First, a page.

Several of the vanilla civilizations received a major overhaul. As I mentioned in my review, Germany and America seem to have been completely one-upped by the Zulu and Shoshone. Well, Germany has been given a major update, and America has received a small tweak in order to better differentiate them from the BNW successors. In addition, Japan has received a small (but significant) buff.
Germany was probably the civ that was in the most dire need of a facelift, since the Zulu leave them completely in the dust. Both civs had a huge military flavor, discounts for unit maintenance, and a unique Pikeman replacement, and the Zulu had Germany beat on all accounts. In order to differentiate the two, The Landsknechts unique unit was replaced with a new unique building, the "Hanse". [More]
One of my biggest criticisms with the Gods & Kings expansion pack for Civilization V was that none of the features added really felt all that fresh. They were just redesigns of old features that were present in previous games. Granted, they were also the most highly-requested features by the player community, but as concepts, nothing really felt new or original.
The new expansion, Brave New World changes all of that by adding never-before-seen concepts to the game, and they add a great deal of flavor and dramatically change the way that the game unfolds.
Table of Contents
A few more of the missing concepts from Civilization IV are re-introduced with a new coat of paint in Civilization V: Brave New World: trade routes and a world resolution system. Both systems are implemented differently than in the previous game, and both are kind of hit-or-miss this time around
I have long been asking for the introduction of some kind of international trade route mechanic to be added to Civ V. Without such a feature, the vanilla game (and Gods & Kings) were missing one of the key incentives to maintain peaceful relations with your neighbors. Well now we have such a feature. In some ways, it's a step forward from Civ IV's completely non-interactive trade routes, but it's also a bit clumsy.
Coastal cities might seem weaker due to the lack of gold on sea resources, but sea trade routes are more profitable and have longer range than ground routes, so coastal cities are still valuable.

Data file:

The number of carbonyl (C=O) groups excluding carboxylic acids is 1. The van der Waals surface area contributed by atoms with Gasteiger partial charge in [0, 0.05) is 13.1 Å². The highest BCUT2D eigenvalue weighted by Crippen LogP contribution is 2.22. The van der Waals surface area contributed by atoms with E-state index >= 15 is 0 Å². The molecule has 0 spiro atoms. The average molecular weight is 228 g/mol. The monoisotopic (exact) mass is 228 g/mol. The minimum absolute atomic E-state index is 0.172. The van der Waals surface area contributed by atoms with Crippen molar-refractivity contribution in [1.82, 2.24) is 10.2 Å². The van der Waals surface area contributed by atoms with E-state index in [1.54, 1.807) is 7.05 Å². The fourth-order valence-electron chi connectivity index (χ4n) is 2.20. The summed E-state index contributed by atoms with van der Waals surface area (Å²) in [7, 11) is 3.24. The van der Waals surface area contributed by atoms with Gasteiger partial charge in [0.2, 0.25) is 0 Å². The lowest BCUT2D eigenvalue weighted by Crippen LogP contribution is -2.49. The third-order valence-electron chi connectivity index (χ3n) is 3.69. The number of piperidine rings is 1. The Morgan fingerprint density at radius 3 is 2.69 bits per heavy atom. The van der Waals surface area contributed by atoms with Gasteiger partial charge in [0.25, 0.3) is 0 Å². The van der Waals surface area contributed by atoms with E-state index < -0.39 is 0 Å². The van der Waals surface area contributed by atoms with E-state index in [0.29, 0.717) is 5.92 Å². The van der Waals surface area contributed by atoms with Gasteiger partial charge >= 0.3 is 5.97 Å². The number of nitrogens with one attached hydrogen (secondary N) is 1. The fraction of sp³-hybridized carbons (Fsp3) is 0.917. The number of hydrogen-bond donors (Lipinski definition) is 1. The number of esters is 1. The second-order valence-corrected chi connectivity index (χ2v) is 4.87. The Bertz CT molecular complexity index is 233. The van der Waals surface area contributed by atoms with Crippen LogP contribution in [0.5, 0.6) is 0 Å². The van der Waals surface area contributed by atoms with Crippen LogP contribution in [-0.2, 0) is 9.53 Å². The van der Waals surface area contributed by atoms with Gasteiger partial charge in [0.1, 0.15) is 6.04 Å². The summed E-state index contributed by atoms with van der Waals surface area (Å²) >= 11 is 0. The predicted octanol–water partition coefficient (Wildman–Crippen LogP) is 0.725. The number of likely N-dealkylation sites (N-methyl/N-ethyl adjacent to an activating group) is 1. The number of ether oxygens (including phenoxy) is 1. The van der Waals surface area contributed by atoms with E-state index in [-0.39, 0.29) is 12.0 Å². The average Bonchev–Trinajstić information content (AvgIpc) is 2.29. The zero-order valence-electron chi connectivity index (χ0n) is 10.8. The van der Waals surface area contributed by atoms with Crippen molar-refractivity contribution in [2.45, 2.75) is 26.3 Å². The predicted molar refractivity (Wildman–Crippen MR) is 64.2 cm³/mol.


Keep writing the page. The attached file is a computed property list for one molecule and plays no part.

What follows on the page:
Is Frictional Games working on a new IP? I'm a bit curious as to why they outsourced development of the aptly-named A Machine for Pigs to the third-party developer The Chinese Room. Frictional's staff did stay on as "producers" for this game, so I'm sure that the final product is still consistent with what Frictional would have wanted if they had developed it themselves, and I think the overall story was still written by people at Frictional (but I could be wrong on that account). In any case, the change in development team has certainly had a dramatic effect on the way that the new game plays. The very core gameplay of exploring a linear dungeon with a flashlight is retained, but all the mechanics and the underlying feel of the game are completely different than its predecessor. This isn't necessarily a bad thing, as Amnesia: the Dark Descent wasn't perfect.
Once again, the underlying premise that sets up Amnesia: a Machine for Pigs is that your character wakes up in a mansion with no memory of who he is or why he is there. Your early exploration of the mansion reveals some vague threat, and you are forced to descend into a deep dungeon in order to discover who you are and resolve the threat. Along the way, you'll encounter deformed creatures and collect notes and documents from your former self explaining the situation, as well as have the occasional hallucinatory flashback as your memory slowly returns. But if you're worried that this sounds too much like the previous game, then fear not: A Machine for Pigs takes an entirely different approach to the gameplay and has a totally different feel to the entire experience. [More]
|12|| || || || || || ||60|
|11|| || || || || || ||55|
|10|| || || || || || ||50|
|09|| || || || || || ||45|
|08|| || || || || || ||40|
|07|| || || || || || ||35|
|06|| || || || || || ||30|
|05|| || || || || || ||25|
|04|| || || || || || ||20|
|03|| || || || || || ||15|
|02|| || || || || || ||10|
|01|| || || || || || ||05|